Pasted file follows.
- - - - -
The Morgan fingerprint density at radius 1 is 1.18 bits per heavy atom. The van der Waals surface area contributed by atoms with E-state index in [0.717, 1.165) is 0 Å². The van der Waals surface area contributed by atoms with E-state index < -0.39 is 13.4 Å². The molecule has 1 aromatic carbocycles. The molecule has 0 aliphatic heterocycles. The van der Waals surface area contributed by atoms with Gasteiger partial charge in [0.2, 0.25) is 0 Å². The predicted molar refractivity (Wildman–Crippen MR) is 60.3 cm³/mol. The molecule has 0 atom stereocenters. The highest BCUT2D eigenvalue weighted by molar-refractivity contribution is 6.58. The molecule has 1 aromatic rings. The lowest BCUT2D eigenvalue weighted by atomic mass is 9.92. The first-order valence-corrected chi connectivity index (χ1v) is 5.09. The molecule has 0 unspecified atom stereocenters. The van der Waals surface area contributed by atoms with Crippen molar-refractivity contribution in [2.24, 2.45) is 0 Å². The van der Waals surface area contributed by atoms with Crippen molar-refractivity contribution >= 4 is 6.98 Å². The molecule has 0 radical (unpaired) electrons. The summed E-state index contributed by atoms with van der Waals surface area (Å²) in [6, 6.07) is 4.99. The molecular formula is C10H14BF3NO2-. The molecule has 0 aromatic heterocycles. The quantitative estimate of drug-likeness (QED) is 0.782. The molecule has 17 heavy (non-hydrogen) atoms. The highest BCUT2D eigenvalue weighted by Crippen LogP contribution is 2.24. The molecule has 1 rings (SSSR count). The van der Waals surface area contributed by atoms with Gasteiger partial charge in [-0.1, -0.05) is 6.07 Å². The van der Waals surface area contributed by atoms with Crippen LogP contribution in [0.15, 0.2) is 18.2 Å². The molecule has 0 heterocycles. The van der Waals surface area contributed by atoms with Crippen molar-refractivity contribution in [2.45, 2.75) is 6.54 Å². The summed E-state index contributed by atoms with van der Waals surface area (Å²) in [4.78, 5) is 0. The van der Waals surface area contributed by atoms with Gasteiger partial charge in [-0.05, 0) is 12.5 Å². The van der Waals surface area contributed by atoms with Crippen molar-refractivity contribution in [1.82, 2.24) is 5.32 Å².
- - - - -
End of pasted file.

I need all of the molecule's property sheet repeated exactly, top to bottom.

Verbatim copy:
The Morgan fingerprint density at radius 1 is 1.18 bits per heavy atom. The van der Waals surface area contributed by atoms with E-state index in [0.717, 1.165) is 0 Å². The van der Waals surface area contributed by atoms with E-state index < -0.39 is 13.4 Å². The molecule has 1 aromatic carbocycles. The molecule has 0 aliphatic heterocycles. The van der Waals surface area contributed by atoms with Gasteiger partial charge in [0.2, 0.25) is 0 Å². The predicted molar refractivity (Wildman–Crippen MR) is 60.3 cm³/mol. The molecule has 0 atom stereocenters. The highest BCUT2D eigenvalue weighted by molar-refractivity contribution is 6.58. The molecule has 1 aromatic rings. The lowest BCUT2D eigenvalue weighted by atomic mass is 9.92. The first-order valence-corrected chi connectivity index (χ1v) is 5.09. The molecule has 0 unspecified atom stereocenters. The van der Waals surface area contributed by atoms with Crippen molar-refractivity contribution in [2.24, 2.45) is 0 Å². The van der Waals surface area contributed by atoms with Crippen molar-refractivity contribution >= 4 is 6.98 Å². The molecule has 0 radical (unpaired) electrons. The summed E-state index contributed by atoms with van der Waals surface area (Å²) in [6, 6.07) is 4.99. The molecular formula is C10H14BF3NO2-. The molecule has 0 aromatic heterocycles. The quantitative estimate of drug-likeness (QED) is 0.782. The molecule has 17 heavy (non-hydrogen) atoms. The highest BCUT2D eigenvalue weighted by Crippen LogP contribution is 2.24. The molecule has 1 rings (SSSR count). The van der Waals surface area contributed by atoms with Gasteiger partial charge in [-0.1, -0.05) is 6.07 Å². The van der Waals surface area contributed by atoms with Crippen LogP contribution in [0.15, 0.2) is 18.2 Å². The molecule has 0 heterocycles. The van der Waals surface area contributed by atoms with Crippen molar-refractivity contribution in [2.45, 2.75) is 6.54 Å². The summed E-state index contributed by atoms with van der Waals surface area (Å²) in [4.78, 5) is 0. The van der Waals surface area contributed by atoms with Gasteiger partial charge in [-0.05, 0) is 12.5 Å². The van der Waals surface area contributed by atoms with Crippen molar-refractivity contribution in [1.82, 2.24) is 5.32 Å².